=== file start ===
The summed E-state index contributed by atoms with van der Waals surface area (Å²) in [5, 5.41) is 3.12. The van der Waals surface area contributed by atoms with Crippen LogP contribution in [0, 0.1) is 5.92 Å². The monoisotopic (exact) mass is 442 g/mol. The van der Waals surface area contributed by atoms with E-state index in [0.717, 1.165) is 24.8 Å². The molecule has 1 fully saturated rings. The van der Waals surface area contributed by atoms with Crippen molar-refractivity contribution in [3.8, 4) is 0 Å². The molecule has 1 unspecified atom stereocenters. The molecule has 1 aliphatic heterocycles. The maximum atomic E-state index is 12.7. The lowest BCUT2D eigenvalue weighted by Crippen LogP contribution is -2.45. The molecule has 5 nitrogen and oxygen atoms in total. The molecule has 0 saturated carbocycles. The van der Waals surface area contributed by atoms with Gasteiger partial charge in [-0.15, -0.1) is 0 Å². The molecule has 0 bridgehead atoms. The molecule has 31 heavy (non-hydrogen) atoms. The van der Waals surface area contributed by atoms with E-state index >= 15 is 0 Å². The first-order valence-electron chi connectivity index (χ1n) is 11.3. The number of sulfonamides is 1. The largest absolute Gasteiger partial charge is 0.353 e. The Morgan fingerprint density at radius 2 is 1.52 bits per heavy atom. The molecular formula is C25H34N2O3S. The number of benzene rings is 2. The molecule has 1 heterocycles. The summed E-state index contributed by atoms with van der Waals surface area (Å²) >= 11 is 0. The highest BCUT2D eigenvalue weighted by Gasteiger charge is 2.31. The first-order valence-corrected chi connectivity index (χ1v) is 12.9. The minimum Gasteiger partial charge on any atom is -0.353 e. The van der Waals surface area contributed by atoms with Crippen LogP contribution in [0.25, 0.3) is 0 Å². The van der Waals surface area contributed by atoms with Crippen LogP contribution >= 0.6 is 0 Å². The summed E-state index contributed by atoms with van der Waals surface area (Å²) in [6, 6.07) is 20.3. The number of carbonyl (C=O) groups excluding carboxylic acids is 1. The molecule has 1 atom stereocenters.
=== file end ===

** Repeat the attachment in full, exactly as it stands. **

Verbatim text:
The summed E-state index contributed by atoms with van der Waals surface area (Å²) in [5, 5.41) is 3.12. The van der Waals surface area contributed by atoms with Crippen LogP contribution in [0, 0.1) is 5.92 Å². The monoisotopic (exact) mass is 442 g/mol. The van der Waals surface area contributed by atoms with E-state index in [0.717, 1.165) is 24.8 Å². The molecule has 1 fully saturated rings. The van der Waals surface area contributed by atoms with Crippen molar-refractivity contribution in [3.8, 4) is 0 Å². The molecule has 1 unspecified atom stereocenters. The molecule has 1 aliphatic heterocycles. The maximum atomic E-state index is 12.7. The lowest BCUT2D eigenvalue weighted by Crippen LogP contribution is -2.45. The molecule has 5 nitrogen and oxygen atoms in total. The molecule has 0 saturated carbocycles. The van der Waals surface area contributed by atoms with Gasteiger partial charge in [-0.15, -0.1) is 0 Å². The molecule has 0 bridgehead atoms. The molecule has 31 heavy (non-hydrogen) atoms. The van der Waals surface area contributed by atoms with E-state index >= 15 is 0 Å². The first-order valence-electron chi connectivity index (χ1n) is 11.3. The number of sulfonamides is 1. The largest absolute Gasteiger partial charge is 0.353 e. The Morgan fingerprint density at radius 2 is 1.52 bits per heavy atom. The molecular formula is C25H34N2O3S. The number of benzene rings is 2. The molecule has 1 heterocycles. The summed E-state index contributed by atoms with van der Waals surface area (Å²) >= 11 is 0. The highest BCUT2D eigenvalue weighted by Gasteiger charge is 2.31. The first-order valence-corrected chi connectivity index (χ1v) is 12.9. The minimum Gasteiger partial charge on any atom is -0.353 e. The van der Waals surface area contributed by atoms with Crippen LogP contribution in [0.25, 0.3) is 0 Å². The van der Waals surface area contributed by atoms with Crippen LogP contribution >= 0.6 is 0 Å². The summed E-state index contributed by atoms with van der Waals surface area (Å²) in [6, 6.07) is 20.3. The number of carbonyl (C=O) groups excluding carboxylic acids is 1. The molecule has 1 atom stereocenters.